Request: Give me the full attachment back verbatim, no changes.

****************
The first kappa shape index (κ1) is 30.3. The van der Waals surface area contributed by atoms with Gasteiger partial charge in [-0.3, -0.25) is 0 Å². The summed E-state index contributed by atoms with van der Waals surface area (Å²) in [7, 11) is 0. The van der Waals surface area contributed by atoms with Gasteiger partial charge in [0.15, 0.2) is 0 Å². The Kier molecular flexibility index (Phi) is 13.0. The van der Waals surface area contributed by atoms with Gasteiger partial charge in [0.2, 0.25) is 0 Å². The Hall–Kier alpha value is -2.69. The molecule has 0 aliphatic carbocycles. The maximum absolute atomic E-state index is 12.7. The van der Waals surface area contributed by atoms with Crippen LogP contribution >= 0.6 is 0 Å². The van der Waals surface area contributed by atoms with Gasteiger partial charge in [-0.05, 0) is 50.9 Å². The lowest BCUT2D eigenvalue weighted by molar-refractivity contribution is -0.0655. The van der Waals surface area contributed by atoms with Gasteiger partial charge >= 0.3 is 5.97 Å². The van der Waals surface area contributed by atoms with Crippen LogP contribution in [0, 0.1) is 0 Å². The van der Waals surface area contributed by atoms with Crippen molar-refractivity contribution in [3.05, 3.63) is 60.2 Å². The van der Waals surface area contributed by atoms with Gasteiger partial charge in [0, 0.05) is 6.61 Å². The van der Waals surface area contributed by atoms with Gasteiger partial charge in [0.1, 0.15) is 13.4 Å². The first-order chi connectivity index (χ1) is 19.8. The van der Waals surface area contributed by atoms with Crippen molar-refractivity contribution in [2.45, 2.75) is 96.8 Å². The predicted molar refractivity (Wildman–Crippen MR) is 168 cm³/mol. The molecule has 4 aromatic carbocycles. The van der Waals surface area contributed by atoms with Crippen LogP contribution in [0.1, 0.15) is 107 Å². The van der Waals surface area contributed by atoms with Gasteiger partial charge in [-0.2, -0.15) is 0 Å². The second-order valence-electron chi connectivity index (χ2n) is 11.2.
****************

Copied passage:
The first kappa shape index (κ1) is 30.3. The van der Waals surface area contributed by atoms with Gasteiger partial charge in [-0.3, -0.25) is 0 Å². The summed E-state index contributed by atoms with van der Waals surface area (Å²) in [7, 11) is 0. The van der Waals surface area contributed by atoms with Gasteiger partial charge in [0.15, 0.2) is 0 Å². The Kier molecular flexibility index (Phi) is 13.0. The van der Waals surface area contributed by atoms with Gasteiger partial charge in [0.2, 0.25) is 0 Å². The Hall–Kier alpha value is -2.69. The molecule has 0 aliphatic carbocycles. The maximum absolute atomic E-state index is 12.7. The van der Waals surface area contributed by atoms with Crippen LogP contribution >= 0.6 is 0 Å². The van der Waals surface area contributed by atoms with Gasteiger partial charge in [-0.05, 0) is 50.9 Å². The lowest BCUT2D eigenvalue weighted by molar-refractivity contribution is -0.0655. The van der Waals surface area contributed by atoms with Gasteiger partial charge >= 0.3 is 5.97 Å². The van der Waals surface area contributed by atoms with Crippen LogP contribution in [0, 0.1) is 0 Å². The van der Waals surface area contributed by atoms with Crippen molar-refractivity contribution in [3.05, 3.63) is 60.2 Å². The van der Waals surface area contributed by atoms with Gasteiger partial charge in [0, 0.05) is 6.61 Å². The van der Waals surface area contributed by atoms with Gasteiger partial charge in [0.1, 0.15) is 13.4 Å². The first-order chi connectivity index (χ1) is 19.8. The van der Waals surface area contributed by atoms with Crippen molar-refractivity contribution in [2.45, 2.75) is 96.8 Å². The predicted molar refractivity (Wildman–Crippen MR) is 168 cm³/mol. The molecule has 4 aromatic carbocycles. The van der Waals surface area contributed by atoms with Crippen LogP contribution in [0.1, 0.15) is 107 Å². The van der Waals surface area contributed by atoms with Gasteiger partial charge in [-0.2, -0.15) is 0 Å². The second-order valence-electron chi connectivity index (χ2n) is 11.2.